Marlowe Theatre by Keith Williams Architects 27.02.12

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Canterbury's new Marlowe Theatre comes as something of a surprise. It's an unexpectedly large and modern building in a historic city centre of winding, chocolate-boxy streets. Facing a new public plaza on a riverside site, Keith Williams Architects' building presents an austere two-storey colonnade to the city; a touch of New York's Lincoln Center in un-Manhattan surroundings of ancient priories and dinky little red-brick houses.

The Marlowe has existed in Canterbury since 1949 at various locations, but at last has a home worthy of its name, the playwright author of Faustus, who was born and schooled locally. The theatre previously occupied a converted 1930s cinema, which was demolished, along with a car sales lot, to make way for the new building.

As well as giving the theatre a healthy dose of civic dignity, Williams' concrete colonnade shades the glazed lobby and ties together the aluminium-clad main auditorium and a copper-clad box containing a smaller studio theatre. Above this rises another surprise – an aluminium- and mesh-clad flytower that is shaped into a spike. "Fly towers are not normally noted for being pointy, so this is a new kind of move, perhaps," Williams says. The fly tower addresses the cathedral, the city's outstanding historical and architectural feature, which dominates the skyline. "It's the biggest gig in town architecturally so we should acknowledge that," Williams says – but the Marlowe tower, which only reaches the ridge of the cathedral's nave, provides a new vertical landmark in a low-rise city.

There's further acknowledgement of the cathedral inside. A new, relatively tall building in the city centre, the theatre "creates" some views of the cathedral, most notably from the staircase and the first-floor bar. This view, over the rooftops of the city, was painted by artist John Doyle before the building was completed. The painting was auctioned to raise funds for the theatre, and sold for £5,000 to the actor Orlando Bloom.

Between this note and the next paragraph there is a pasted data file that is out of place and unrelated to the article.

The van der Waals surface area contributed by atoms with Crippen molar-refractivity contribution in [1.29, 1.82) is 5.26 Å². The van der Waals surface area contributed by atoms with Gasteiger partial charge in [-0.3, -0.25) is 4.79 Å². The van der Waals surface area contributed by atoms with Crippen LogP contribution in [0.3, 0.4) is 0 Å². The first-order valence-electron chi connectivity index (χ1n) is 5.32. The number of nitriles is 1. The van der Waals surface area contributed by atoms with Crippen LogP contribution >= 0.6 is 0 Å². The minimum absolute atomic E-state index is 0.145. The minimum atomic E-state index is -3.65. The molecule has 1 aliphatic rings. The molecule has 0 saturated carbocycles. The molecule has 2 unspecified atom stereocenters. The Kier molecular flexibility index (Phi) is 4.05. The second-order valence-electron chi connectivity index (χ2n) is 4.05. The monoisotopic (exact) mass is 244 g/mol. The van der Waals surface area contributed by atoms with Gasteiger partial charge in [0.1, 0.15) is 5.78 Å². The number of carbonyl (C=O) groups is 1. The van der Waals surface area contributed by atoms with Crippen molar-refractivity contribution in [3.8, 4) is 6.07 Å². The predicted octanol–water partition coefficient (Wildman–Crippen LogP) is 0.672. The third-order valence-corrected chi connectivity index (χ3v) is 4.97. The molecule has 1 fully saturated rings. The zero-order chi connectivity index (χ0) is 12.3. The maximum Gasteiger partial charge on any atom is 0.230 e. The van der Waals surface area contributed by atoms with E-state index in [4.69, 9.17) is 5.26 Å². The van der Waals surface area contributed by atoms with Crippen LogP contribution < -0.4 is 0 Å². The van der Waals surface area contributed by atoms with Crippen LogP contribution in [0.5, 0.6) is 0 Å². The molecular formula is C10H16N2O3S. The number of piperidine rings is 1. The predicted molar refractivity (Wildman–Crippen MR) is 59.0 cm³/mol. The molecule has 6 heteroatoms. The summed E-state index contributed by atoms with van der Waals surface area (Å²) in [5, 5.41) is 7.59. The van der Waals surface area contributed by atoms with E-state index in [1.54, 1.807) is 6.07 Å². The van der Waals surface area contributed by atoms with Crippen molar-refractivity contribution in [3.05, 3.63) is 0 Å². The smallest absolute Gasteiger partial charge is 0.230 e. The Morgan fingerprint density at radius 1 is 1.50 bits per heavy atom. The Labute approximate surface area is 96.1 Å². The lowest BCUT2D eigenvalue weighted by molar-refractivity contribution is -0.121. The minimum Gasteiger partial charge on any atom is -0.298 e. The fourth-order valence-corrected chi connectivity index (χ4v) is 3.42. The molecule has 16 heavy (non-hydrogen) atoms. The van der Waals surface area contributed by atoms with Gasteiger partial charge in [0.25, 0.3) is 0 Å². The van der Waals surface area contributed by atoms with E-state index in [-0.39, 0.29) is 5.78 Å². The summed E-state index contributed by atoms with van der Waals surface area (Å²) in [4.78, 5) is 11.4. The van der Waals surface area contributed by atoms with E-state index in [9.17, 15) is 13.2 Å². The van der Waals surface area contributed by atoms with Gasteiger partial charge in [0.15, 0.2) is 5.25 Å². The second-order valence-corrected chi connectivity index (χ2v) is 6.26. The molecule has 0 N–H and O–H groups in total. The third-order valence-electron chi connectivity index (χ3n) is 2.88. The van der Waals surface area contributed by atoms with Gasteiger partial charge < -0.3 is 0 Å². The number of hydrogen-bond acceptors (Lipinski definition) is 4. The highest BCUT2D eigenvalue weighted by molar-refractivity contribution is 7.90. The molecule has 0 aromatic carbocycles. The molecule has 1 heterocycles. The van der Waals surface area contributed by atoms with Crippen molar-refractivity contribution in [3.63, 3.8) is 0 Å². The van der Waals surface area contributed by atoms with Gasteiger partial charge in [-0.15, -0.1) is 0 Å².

The staircase itself is a handsome affair, its strong angles clad in black-painted plaster, which rises proudly through the lobby without dominating it. Williams describes it as a sculptural piece floating in the space, key to enjoyment of the evening. "The staircase should be a celebratory sort of thing," Williams says. "[It's] about procession, about moving; a part of going to the theatre is about showing off and seeing your friends, enjoying the whole pre-event spectacle. The staircase is part of that."

The rich walnut steps of the staircase also offer a foretaste of the main auditorium, which is clad in walnut strips – "a material I'm sort of in love with," Williams says. But what really grabs the eye in this impressive theatre space is the seating – 1,200 seats in three tiers, supplied by Poltrona Frau and upholstered in beautiful blood-orange leather. "It's one cow per seat, in case you're wondering," Williams says. "But the cows were going to die anyway." Here Williams – whose practice also produced London's Unicorn Theatre (2005), Wexford's Opera House (2008) and the remodelled Birmingham Rep – has pulled off a remarkable trick. The old cinema was narrow and deep, so while the new Marlowe offers 26 percent more seats, none of them are more than 25m from the stage. "We're wider, we're closer, more intimate than the old space," Williams says.




Héléne Binet



William Wiles

quotes story

The staircase is about procession, about moving; a part of going to the theatre is about showing off and seeing your friends, enjoying the whole pre-event spectacle

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